Measuring all elements of your plant growth facility

As a vertical grower, it is important to monitor every aspect of what is happening in your growing facility. In this article, Emporium Hydroponics elaborates on what growers should measure, and why. Emporium Hydroponics is a company that is well-established in all aspects of growing plants in sand, gravel, or liquid, with added nutrients but without soil. 

Temperature and humidity
Temperature is measured in either Fahrenheit or Centigrade and the humidity relates to the amount of water vapor in the air and is measured as a percentage. A decent thermo-hygrometer will allow you to switch between the two temperature readings styles.

Measuring these is a constant requirement through all of the growing stages. Give a new grow room a couple of weeks to settle and once up and running keep a continuous eye on both variables.

An 'operational window' is the lowest and highest values that your environment can reach. Temperature can affect the humidity, and an example is on a summer's day you can increase the humidity which will also lower the temperature. It's important not to overdo this as it can result in bacterial growth. In the winter you might use a heater but it can also dry the environment. Finding a balance is the key.

The temperature at the plant canopy is of the most importance.

EC & pH
EC is the Electrical Conductivity which is effectively a measurement of the dissolved nutrients in the solution. The pH of a solution indicates how acidic or alkaline it is. It ranges from 1-14, with 1 being the most acidic, 14 is the most alkaline and 7 is neutral, in the same way as pure water is. The EC is often measured in parts per million (ppm) or milligrams per litre (mg/L).

As a good starting point, measure the pH and EC of the water being used, straight from the source. Get your nutrient solution prepared in a container then use pH Up or pH Down to get the pH at the best level, between 5.5 and 6.5, before feeding it to the plants. Don't mix them and use them sparingly.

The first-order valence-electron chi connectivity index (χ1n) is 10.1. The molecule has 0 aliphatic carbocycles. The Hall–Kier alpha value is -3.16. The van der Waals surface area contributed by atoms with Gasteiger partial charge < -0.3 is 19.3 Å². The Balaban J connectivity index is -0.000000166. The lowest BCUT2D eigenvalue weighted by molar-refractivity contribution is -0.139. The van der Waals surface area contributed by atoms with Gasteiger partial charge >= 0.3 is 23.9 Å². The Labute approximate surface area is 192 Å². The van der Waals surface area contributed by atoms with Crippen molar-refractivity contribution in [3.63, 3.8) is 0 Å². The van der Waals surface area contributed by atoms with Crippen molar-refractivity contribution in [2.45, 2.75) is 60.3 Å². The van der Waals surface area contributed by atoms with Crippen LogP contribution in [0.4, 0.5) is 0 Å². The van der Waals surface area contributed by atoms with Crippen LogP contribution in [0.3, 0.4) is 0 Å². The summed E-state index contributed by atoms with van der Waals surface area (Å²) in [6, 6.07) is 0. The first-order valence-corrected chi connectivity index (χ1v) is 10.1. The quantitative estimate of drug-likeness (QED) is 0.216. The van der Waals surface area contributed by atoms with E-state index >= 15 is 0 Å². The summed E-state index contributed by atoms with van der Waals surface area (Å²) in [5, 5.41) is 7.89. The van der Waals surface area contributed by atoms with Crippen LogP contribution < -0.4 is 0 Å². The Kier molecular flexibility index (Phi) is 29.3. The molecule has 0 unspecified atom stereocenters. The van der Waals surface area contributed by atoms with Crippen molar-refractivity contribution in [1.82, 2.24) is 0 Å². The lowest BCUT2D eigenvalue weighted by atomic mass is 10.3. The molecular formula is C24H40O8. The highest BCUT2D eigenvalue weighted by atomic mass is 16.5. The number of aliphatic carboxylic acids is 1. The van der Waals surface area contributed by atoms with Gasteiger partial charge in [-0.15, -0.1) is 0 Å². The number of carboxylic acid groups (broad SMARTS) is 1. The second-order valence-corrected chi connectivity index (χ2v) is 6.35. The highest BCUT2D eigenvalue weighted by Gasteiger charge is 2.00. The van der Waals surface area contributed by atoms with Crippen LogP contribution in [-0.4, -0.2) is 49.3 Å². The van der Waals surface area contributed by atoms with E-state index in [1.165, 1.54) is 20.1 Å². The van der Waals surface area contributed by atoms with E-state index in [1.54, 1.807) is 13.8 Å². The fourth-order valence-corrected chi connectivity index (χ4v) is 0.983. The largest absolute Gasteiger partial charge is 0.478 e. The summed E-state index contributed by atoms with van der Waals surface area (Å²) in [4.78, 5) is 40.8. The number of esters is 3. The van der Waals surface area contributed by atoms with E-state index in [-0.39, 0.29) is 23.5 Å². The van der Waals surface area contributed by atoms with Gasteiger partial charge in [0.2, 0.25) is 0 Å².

If dramatic shifts in either the EC or pH levels are observed it could point to either ill plants or a problem in the setup so if a problem is discovered then measuring these should be one of the first solutions to aim for. Bear in mind they can both be affected by the ambient temperature.

Airflow is a subject in itself but as a brief overview it is worth remembering that, as with most equipment, filters and fans will wear out as time progresses. Also, check it is fully functional when first bought! To check the speed of the airflow a device known as an Anemometer is useful.

Light levels
Just as standard household lightbulbs need to change from time to time the hydroponics lighting does not last forever. Lighting is measured in lumens, candles, lux, and many more units, and a decent light meter will give an indication of how effectively it is performing.

When new lighting is set up give them an hour to fully kick in then take a measurement. Continue to measure it on a monthly basis, with the most important place being the plant canopy.

Your plants
It's probably fair to say that the most important thing in your grow room is the plants themselves! To avoid introducing anything unwanted be sure to wear protective clothing and wash your hands on a regular basis.

Bending, shaping, and pruning your plants needs to be done frequently, and measure the weight, color, length, and girth of them too. Environmental factors will influence these. Let your plants do their thing but always keep a watchful eye out for them.

For more information:
Emporium Hydroponics

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